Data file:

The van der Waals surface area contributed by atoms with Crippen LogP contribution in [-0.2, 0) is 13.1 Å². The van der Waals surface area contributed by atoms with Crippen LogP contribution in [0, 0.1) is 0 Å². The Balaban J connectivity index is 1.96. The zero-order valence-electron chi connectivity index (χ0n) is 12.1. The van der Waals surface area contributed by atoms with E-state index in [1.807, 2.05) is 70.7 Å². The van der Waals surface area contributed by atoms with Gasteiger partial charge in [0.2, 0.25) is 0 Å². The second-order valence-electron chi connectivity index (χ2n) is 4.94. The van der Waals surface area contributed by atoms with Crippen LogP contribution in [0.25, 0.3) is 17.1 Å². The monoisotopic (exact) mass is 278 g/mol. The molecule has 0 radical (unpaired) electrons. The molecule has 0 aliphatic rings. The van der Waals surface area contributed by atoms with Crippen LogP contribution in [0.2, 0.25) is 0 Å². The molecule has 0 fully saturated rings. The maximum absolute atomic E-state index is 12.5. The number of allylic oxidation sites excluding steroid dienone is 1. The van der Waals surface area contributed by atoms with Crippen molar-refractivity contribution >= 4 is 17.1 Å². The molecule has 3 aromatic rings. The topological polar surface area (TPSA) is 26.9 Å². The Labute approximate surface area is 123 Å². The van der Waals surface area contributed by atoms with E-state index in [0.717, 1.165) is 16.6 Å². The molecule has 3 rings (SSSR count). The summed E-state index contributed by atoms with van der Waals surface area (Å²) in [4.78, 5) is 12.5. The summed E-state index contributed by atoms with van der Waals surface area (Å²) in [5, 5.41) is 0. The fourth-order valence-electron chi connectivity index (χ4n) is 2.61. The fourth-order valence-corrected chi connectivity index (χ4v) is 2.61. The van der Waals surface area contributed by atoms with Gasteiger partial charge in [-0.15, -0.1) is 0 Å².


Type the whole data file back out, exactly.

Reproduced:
The van der Waals surface area contributed by atoms with Crippen LogP contribution in [-0.2, 0) is 13.1 Å². The van der Waals surface area contributed by atoms with Crippen LogP contribution in [0, 0.1) is 0 Å². The Balaban J connectivity index is 1.96. The zero-order valence-electron chi connectivity index (χ0n) is 12.1. The van der Waals surface area contributed by atoms with E-state index in [1.807, 2.05) is 70.7 Å². The van der Waals surface area contributed by atoms with Gasteiger partial charge in [0.2, 0.25) is 0 Å². The second-order valence-electron chi connectivity index (χ2n) is 4.94. The van der Waals surface area contributed by atoms with Crippen LogP contribution in [0.25, 0.3) is 17.1 Å². The monoisotopic (exact) mass is 278 g/mol. The molecule has 0 radical (unpaired) electrons. The molecule has 0 aliphatic rings. The van der Waals surface area contributed by atoms with Crippen LogP contribution in [0.2, 0.25) is 0 Å². The molecule has 0 fully saturated rings. The maximum absolute atomic E-state index is 12.5. The number of allylic oxidation sites excluding steroid dienone is 1. The van der Waals surface area contributed by atoms with Crippen molar-refractivity contribution >= 4 is 17.1 Å². The molecule has 3 aromatic rings. The topological polar surface area (TPSA) is 26.9 Å². The Labute approximate surface area is 123 Å². The van der Waals surface area contributed by atoms with E-state index in [0.717, 1.165) is 16.6 Å². The molecule has 3 rings (SSSR count). The summed E-state index contributed by atoms with van der Waals surface area (Å²) in [4.78, 5) is 12.5. The summed E-state index contributed by atoms with van der Waals surface area (Å²) in [5, 5.41) is 0. The fourth-order valence-electron chi connectivity index (χ4n) is 2.61. The fourth-order valence-corrected chi connectivity index (χ4v) is 2.61. The van der Waals surface area contributed by atoms with Gasteiger partial charge in [-0.15, -0.1) is 0 Å².